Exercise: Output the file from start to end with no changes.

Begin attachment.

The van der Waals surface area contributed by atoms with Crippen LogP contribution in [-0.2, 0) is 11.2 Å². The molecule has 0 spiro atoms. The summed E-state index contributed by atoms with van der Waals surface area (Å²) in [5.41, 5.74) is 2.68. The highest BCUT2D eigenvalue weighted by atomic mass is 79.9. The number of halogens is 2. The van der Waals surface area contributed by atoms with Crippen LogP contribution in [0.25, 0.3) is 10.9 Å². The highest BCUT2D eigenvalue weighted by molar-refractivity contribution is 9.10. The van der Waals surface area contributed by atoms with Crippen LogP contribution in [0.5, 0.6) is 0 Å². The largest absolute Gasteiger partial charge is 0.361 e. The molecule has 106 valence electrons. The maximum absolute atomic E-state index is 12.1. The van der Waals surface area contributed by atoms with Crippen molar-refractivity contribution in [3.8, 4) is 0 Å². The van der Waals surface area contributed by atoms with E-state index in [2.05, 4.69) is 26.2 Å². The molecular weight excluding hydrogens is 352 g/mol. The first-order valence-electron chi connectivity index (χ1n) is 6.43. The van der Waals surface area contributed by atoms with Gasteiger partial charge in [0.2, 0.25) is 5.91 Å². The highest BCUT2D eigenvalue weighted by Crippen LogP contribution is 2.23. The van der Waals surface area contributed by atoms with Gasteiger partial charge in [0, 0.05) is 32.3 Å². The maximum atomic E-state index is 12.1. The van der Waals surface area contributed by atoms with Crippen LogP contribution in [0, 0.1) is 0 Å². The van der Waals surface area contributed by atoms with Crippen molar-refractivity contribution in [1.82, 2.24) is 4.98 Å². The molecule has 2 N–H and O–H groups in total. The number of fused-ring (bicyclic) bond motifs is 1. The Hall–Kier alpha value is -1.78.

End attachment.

The van der Waals surface area contributed by atoms with Crippen LogP contribution in [-0.2, 0) is 11.2 Å². The molecule has 0 spiro atoms. The summed E-state index contributed by atoms with van der Waals surface area (Å²) in [5.41, 5.74) is 2.68. The highest BCUT2D eigenvalue weighted by atomic mass is 79.9. The number of halogens is 2. The van der Waals surface area contributed by atoms with Crippen LogP contribution in [0.25, 0.3) is 10.9 Å². The highest BCUT2D eigenvalue weighted by molar-refractivity contribution is 9.10. The van der Waals surface area contributed by atoms with Crippen LogP contribution in [0.5, 0.6) is 0 Å². The largest absolute Gasteiger partial charge is 0.361 e. The molecule has 106 valence electrons. The maximum absolute atomic E-state index is 12.1. The van der Waals surface area contributed by atoms with Crippen molar-refractivity contribution in [3.8, 4) is 0 Å². The van der Waals surface area contributed by atoms with E-state index in [2.05, 4.69) is 26.2 Å². The molecular weight excluding hydrogens is 352 g/mol. The first-order valence-electron chi connectivity index (χ1n) is 6.43. The van der Waals surface area contributed by atoms with Gasteiger partial charge in [0.2, 0.25) is 5.91 Å². The highest BCUT2D eigenvalue weighted by Crippen LogP contribution is 2.23. The van der Waals surface area contributed by atoms with Gasteiger partial charge in [0, 0.05) is 32.3 Å². The maximum atomic E-state index is 12.1. The van der Waals surface area contributed by atoms with Crippen LogP contribution in [0, 0.1) is 0 Å². The van der Waals surface area contributed by atoms with Crippen molar-refractivity contribution in [1.82, 2.24) is 4.98 Å². The molecule has 2 N–H and O–H groups in total. The number of fused-ring (bicyclic) bond motifs is 1. The Hall–Kier alpha value is -1.78.